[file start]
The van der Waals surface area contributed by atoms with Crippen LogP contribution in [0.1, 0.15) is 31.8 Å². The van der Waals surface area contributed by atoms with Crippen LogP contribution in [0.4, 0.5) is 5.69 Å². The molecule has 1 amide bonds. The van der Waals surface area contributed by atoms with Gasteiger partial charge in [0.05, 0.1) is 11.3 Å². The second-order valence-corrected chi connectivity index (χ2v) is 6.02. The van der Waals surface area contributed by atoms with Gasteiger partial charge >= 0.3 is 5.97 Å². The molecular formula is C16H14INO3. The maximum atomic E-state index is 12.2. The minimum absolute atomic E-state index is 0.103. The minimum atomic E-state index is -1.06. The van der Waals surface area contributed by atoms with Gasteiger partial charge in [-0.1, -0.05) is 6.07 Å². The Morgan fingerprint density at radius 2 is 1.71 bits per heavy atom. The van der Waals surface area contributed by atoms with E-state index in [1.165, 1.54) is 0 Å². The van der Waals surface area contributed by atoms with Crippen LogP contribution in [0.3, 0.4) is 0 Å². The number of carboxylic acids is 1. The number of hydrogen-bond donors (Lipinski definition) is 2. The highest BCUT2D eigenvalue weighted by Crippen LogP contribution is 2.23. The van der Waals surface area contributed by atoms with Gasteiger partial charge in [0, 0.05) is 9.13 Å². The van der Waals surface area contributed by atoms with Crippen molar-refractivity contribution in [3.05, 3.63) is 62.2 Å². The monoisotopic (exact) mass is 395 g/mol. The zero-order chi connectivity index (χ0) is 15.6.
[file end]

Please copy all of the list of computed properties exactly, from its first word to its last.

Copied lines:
The van der Waals surface area contributed by atoms with Crippen LogP contribution in [0.1, 0.15) is 31.8 Å². The van der Waals surface area contributed by atoms with Crippen LogP contribution in [0.4, 0.5) is 5.69 Å². The molecule has 1 amide bonds. The van der Waals surface area contributed by atoms with Gasteiger partial charge in [0.05, 0.1) is 11.3 Å². The second-order valence-corrected chi connectivity index (χ2v) is 6.02. The van der Waals surface area contributed by atoms with Gasteiger partial charge >= 0.3 is 5.97 Å². The molecular formula is C16H14INO3. The maximum atomic E-state index is 12.2. The minimum absolute atomic E-state index is 0.103. The minimum atomic E-state index is -1.06. The van der Waals surface area contributed by atoms with Gasteiger partial charge in [-0.1, -0.05) is 6.07 Å². The Morgan fingerprint density at radius 2 is 1.71 bits per heavy atom. The van der Waals surface area contributed by atoms with E-state index in [1.165, 1.54) is 0 Å². The van der Waals surface area contributed by atoms with Crippen LogP contribution in [0.3, 0.4) is 0 Å². The number of carboxylic acids is 1. The number of hydrogen-bond donors (Lipinski definition) is 2. The highest BCUT2D eigenvalue weighted by Crippen LogP contribution is 2.23. The van der Waals surface area contributed by atoms with Gasteiger partial charge in [0, 0.05) is 9.13 Å². The van der Waals surface area contributed by atoms with Crippen molar-refractivity contribution in [3.05, 3.63) is 62.2 Å². The monoisotopic (exact) mass is 395 g/mol. The zero-order chi connectivity index (χ0) is 15.6.